Non-verbal Signs of Pain
June 21, 2019 / Reid M. Jacobs, APHSW-C, MSW
It can be difficult to know when someone is in pain, especially if they can’t say that they’re in pain. This happens a lot when someone has severe cognitive impairment or advanced disease that hinders communication. This can be caused by progressive diseases like dementia and Parkinson’s disease, but other conditions can interfere with communication as well. People with reduced liver function due to cirrhosis, cancer, and organ failure, often become confused as the toxins that the liver normally filters out of the blood begin to collect in the body. Certain medications might cause drowsiness or confusion, as well. All of these can make it difficult for the patient to tell their caregivers if they are in pain. And this causes significant concern for everyone involved in care.
So, how do we know if a person is hurting if they can’t tell us? We look for non-verbal signs of pain. These are common facial expressions and body movements associated with pain. Although, not everyone will express all of these signs. Also, these signs don’t always mean the person is in pain, some could indicate discomfort, anxiety, agitation, or other causes. However, if caregivers think someone might be experiencing pain, these are good clues to consider.
- Facial expressions: Grimacing, furrowed brow, holding eyes tightly shut, pursed lips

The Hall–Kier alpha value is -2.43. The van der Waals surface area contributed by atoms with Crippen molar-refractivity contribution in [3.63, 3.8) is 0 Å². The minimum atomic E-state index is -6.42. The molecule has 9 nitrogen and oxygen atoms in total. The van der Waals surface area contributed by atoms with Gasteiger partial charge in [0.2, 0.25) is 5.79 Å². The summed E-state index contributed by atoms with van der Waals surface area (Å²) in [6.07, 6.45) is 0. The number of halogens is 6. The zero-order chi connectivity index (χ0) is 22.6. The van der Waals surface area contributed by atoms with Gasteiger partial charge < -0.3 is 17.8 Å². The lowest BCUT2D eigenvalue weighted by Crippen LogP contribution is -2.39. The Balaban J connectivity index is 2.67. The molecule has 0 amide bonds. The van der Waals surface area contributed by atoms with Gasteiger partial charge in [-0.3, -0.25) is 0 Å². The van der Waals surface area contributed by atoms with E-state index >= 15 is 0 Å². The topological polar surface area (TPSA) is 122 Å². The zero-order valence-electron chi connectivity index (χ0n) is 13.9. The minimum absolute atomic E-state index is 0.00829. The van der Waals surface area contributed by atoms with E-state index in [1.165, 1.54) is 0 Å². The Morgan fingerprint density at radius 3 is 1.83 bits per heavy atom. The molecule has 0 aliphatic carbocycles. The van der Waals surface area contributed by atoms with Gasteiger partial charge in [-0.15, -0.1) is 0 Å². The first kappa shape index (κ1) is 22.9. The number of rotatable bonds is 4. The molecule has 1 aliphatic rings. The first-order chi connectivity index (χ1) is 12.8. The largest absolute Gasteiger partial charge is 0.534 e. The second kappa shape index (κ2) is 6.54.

- Clenched jaw, grinding teeth
- Grasping or clutching blankets or seat cushions
- Rigid body
- Unusual breathing patterns
- Moaning or calling out
- Not responding to voice, becoming withdrawn and less social
- Flinching when touched
- Guarding an area of pain, such as clutching it or resisting when someone tries to touch the area
- Kicking, restless legs, frequent repositioning, rocking
- Agitation, irritability, low tolerance for engaging with others
It is important to be aware of these signs of pain so they can be addressed quickly. Be sure to communicate pain and any of these non-verbal signs with your physician, palliative care or hospice team. They can help you determine if the signs are likely from pain or another cause. They can also get an understanding of where the person is hurting and, potentially, the severity of pain. You can also monitor for these non-verbal signs after pain medications are given to determine their effectiveness. Remember that you aren’t in this alone.
You might also be interested in last week’s blog post, “Pain vs. Suffering” Click here to read it.